https://www.google.com/amp/s/progressiveandproud.wordpress.com/2013/10/05/another-acaobamacare-myth-no-negotiation-between-democrats-and-republicans-on-acaobamacare/amp/

    Ben burn (515793)

  79. @88. Bbbbbbbbut, they promised!

    How’s that Atlantic Wall, doing, Herr Trump?

    The beachhead is secure; the good guys have momentum, cutting through the hedgerows deep inland. On to Paris.

    DCSCA (797bc0)

  80. That’s convoluted logic like the design for the Eisenhower memorial, the deems promised things they could never deliver, including a secure network of exchanges not to mention keeping your plan and your chief practitioner.

    narciso (d1f714)

  81. 2017 has been a blast, so far, as I watch the Democrat party’s lemming-like march off a cliff. They can’t help themselves and can’t stop the descent into insanity. Popcorn all around.

    Colonel Haiku (169911)

  82. Pfc takes a stab at the subject matter..loses grip…stabs himself.

    Ben burn (515793)

  83. the late night loser and his minions will soon be sporting rocket man t-shirts mimicking a che guevara design

    mg (31009b)

  84. 91-Col.
    I would not put it past a democrat or two switching parties before 2018

    mg (31009b)

  85. Trump reportedly got mad at McCain again and called him a “Meanie” and a “Big Dumb-Dumb Head.” (OK, not literally – it’s Trump-Speak.)

    Tillman (a95660)

  86. Will a republican ever stand up for their base as Chuck does? mcconnell care nudged off the rails by a unfunny L.A. nut job.

    mg (31009b)

  87. “This is unprecedented: senators are moving ahead with a vote on a bill that would alter the health care of every American family and the condition of a sixth of our entire economy, without waiting to hear any official, independent estimates of the consequences. The irresponsibility is as blithe as it is breathtaking. Before becoming a senator, Cassidy spent twenty-five years working as a physician in hospitals devoted to the uninsured. I find it baffling that a person with his experience would not recognize the danger of this bill. But here we are.”
    https://www.newyorker.com/news/news-desk/if-the-us-adopts-the-gops-health-care-bill-it-would-be-an-act-of-mass-suicide

    Ben burn (96ff85)

  88. Former Pennsylvania Sen. Rick Santorum told Breitbart News in an exclusive interview that he remains optimistic about Graham-Cassidy’s chances of passing through the Senate, even with Sen. John McCain’s (R-AZ) opposition to the Obamacare repeal bill. Santorum said, “We will get this to the finish line.”

    http://www.yourdictionary.com/santorum

    Ben burn (96ff85)

  89. Will Bunch

    The truth about GOP’s plan to destroy health care is even worse than you think

    The answers may be uglier than we even care to admit. For Trump and his hard-core base of supporters, repealing Obamacare and replacing it with anything, with zero regard for what that replacement actually does or doesn’t do, would be the pinnacle of the broader effort to eradicate anything they perceive as tainted by the hands of America’s first black president. That includes the Paris climate accord, transgender troops, the DACA program for “Dreamers,” diplomatic relations with Cuba, the Iran nuclear deal, and so on and so forth — but the idea of something taking root in American life called “Obamacare” is too much to bear. (If only they’d called it RobertELeeCare — the far right would be out there with their tiki torches marching to preserve it!) …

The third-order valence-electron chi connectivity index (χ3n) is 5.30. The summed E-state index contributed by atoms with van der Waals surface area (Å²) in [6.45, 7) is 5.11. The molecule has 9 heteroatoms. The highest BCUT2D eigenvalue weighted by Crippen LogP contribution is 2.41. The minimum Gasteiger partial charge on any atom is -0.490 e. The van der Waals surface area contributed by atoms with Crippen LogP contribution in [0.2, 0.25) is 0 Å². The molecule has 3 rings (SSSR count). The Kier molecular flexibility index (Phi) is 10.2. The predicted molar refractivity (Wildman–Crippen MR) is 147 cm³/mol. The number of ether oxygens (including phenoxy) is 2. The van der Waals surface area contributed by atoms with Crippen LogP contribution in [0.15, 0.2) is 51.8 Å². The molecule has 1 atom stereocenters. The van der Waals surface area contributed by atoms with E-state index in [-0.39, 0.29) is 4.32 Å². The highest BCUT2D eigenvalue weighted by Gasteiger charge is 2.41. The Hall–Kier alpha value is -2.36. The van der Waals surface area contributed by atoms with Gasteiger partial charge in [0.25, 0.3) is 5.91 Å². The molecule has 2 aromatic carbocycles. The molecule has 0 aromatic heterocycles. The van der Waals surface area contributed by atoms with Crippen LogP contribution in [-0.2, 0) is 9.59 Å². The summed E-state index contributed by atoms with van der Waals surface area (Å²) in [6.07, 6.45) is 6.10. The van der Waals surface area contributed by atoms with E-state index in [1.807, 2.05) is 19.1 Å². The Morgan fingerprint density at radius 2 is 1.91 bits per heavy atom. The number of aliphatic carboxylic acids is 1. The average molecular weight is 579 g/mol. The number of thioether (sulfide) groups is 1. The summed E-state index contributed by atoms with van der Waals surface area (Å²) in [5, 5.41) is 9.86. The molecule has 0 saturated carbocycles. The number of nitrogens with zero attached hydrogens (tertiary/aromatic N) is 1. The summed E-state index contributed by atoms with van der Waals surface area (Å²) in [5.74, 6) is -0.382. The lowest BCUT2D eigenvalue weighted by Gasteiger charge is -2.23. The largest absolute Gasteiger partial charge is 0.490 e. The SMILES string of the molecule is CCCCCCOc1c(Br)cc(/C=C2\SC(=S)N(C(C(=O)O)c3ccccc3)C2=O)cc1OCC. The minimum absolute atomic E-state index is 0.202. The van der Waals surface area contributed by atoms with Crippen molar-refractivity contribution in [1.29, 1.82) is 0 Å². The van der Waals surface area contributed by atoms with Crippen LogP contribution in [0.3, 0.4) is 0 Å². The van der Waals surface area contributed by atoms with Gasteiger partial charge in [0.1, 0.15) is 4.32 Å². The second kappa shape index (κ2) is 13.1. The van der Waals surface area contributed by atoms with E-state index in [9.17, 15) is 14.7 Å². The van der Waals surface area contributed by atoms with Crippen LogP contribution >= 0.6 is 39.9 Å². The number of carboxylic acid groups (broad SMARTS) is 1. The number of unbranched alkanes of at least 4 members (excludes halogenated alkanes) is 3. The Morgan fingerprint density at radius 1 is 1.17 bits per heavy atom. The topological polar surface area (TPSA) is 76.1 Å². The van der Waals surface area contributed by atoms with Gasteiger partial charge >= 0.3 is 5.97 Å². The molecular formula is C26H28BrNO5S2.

Except there is one other thing driving Republican lawmakers: Money. Or, perhaps more accurately, blackmail. The billionaire oligarchs who’ve fueled the GOP restoration in Washington — specifically, the oil-drenched Koch brothers — have told their political handmaidens they will block access to an astronomical $400 million needed to retain power in 2018 unless Congress kills Obamacare and delivers a huge corporate tax cut. One key donor at a recent major confab of the Koch donor network told Republican legislators that “his ‘Dallas piggy bank’ was now closed” until the Affordable Care Act is killed for good. “Get Obamacare repealed and replaced, get tax reform passed,” said Texas donor Doug Deason, according to the Guardian. “Get it done and we’ll open it back up.”

    Ben burn (96ff85)

  90. Just watch “The Barbarian Invasions” to see what even liberal Canadians think of their medical system.

    http://www.imdb.com/title/tt0338135/

    Patricia (5fc097)

  91. @ Patrick Henry, the second (#49): The commenter to whom you were responding is someone I have included on my script blocking list. But I certainly enjoyed the righteous fisking you performed there.

    Patrick Henry the second fisted somebody?

    Patterico (115b1f)

  92. That’s the way I heard it, as a young Big Media guy in his 30s.

    Patterico (115b1f)